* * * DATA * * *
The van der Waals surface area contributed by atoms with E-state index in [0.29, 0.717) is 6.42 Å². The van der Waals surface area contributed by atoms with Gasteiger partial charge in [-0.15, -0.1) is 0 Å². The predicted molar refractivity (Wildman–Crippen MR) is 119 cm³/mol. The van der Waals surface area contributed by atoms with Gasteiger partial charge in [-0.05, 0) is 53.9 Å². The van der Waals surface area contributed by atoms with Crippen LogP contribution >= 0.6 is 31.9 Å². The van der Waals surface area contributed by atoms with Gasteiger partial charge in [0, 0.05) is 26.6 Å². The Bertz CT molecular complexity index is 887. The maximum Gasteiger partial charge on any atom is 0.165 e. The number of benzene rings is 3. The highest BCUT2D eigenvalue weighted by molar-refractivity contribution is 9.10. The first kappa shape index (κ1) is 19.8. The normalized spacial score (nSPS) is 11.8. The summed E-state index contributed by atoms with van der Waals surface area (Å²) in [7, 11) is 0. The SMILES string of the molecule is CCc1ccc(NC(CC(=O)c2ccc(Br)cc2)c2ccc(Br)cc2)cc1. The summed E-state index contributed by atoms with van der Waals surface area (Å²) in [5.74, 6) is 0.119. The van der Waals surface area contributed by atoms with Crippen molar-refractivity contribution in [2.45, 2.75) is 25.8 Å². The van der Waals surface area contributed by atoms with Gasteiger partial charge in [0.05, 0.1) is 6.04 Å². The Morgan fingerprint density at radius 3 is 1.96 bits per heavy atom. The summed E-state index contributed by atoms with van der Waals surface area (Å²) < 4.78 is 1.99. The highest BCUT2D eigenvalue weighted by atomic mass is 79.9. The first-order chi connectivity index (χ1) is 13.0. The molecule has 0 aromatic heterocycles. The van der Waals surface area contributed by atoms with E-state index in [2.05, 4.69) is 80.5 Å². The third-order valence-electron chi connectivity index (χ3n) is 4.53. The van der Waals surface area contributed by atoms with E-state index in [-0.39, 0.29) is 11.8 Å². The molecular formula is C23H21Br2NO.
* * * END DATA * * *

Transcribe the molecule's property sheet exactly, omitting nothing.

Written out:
The van der Waals surface area contributed by atoms with E-state index in [0.29, 0.717) is 6.42 Å². The van der Waals surface area contributed by atoms with Gasteiger partial charge in [-0.15, -0.1) is 0 Å². The predicted molar refractivity (Wildman–Crippen MR) is 119 cm³/mol. The van der Waals surface area contributed by atoms with Gasteiger partial charge in [-0.05, 0) is 53.9 Å². The van der Waals surface area contributed by atoms with Crippen LogP contribution >= 0.6 is 31.9 Å². The van der Waals surface area contributed by atoms with Gasteiger partial charge in [0, 0.05) is 26.6 Å². The Bertz CT molecular complexity index is 887. The maximum Gasteiger partial charge on any atom is 0.165 e. The number of benzene rings is 3. The highest BCUT2D eigenvalue weighted by molar-refractivity contribution is 9.10. The first kappa shape index (κ1) is 19.8. The normalized spacial score (nSPS) is 11.8. The summed E-state index contributed by atoms with van der Waals surface area (Å²) in [7, 11) is 0. The SMILES string of the molecule is CCc1ccc(NC(CC(=O)c2ccc(Br)cc2)c2ccc(Br)cc2)cc1. The summed E-state index contributed by atoms with van der Waals surface area (Å²) in [5.74, 6) is 0.119. The van der Waals surface area contributed by atoms with Crippen molar-refractivity contribution in [2.45, 2.75) is 25.8 Å². The van der Waals surface area contributed by atoms with Gasteiger partial charge in [0.05, 0.1) is 6.04 Å². The Morgan fingerprint density at radius 3 is 1.96 bits per heavy atom. The summed E-state index contributed by atoms with van der Waals surface area (Å²) < 4.78 is 1.99. The highest BCUT2D eigenvalue weighted by atomic mass is 79.9. The first-order chi connectivity index (χ1) is 13.0. The molecule has 0 aromatic heterocycles. The van der Waals surface area contributed by atoms with E-state index in [2.05, 4.69) is 80.5 Å². The third-order valence-electron chi connectivity index (χ3n) is 4.53. The van der Waals surface area contributed by atoms with E-state index in [-0.39, 0.29) is 11.8 Å². The molecular formula is C23H21Br2NO.